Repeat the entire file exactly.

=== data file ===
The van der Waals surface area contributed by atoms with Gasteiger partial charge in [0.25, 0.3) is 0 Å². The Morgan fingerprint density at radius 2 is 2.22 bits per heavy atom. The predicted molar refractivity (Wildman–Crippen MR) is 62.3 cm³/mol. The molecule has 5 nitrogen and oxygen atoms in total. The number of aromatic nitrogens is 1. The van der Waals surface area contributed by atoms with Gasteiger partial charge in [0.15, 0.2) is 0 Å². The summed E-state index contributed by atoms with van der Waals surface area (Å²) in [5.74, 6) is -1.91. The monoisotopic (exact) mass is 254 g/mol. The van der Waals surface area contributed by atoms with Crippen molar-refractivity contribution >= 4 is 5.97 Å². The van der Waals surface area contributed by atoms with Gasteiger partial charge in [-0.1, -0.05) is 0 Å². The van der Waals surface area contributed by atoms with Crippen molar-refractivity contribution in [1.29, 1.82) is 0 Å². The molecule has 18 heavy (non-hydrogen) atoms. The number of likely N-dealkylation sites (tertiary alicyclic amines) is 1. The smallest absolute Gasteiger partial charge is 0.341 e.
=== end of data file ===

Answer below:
The van der Waals surface area contributed by atoms with Gasteiger partial charge in [0.25, 0.3) is 0 Å². The Morgan fingerprint density at radius 2 is 2.22 bits per heavy atom. The predicted molar refractivity (Wildman–Crippen MR) is 62.3 cm³/mol. The molecule has 5 nitrogen and oxygen atoms in total. The number of aromatic nitrogens is 1. The van der Waals surface area contributed by atoms with Gasteiger partial charge in [0.15, 0.2) is 0 Å². The summed E-state index contributed by atoms with van der Waals surface area (Å²) in [5.74, 6) is -1.91. The monoisotopic (exact) mass is 254 g/mol. The van der Waals surface area contributed by atoms with Crippen molar-refractivity contribution >= 4 is 5.97 Å². The van der Waals surface area contributed by atoms with Gasteiger partial charge in [-0.1, -0.05) is 0 Å². The van der Waals surface area contributed by atoms with Crippen molar-refractivity contribution in [1.29, 1.82) is 0 Å². The molecule has 18 heavy (non-hydrogen) atoms. The number of likely N-dealkylation sites (tertiary alicyclic amines) is 1. The smallest absolute Gasteiger partial charge is 0.341 e.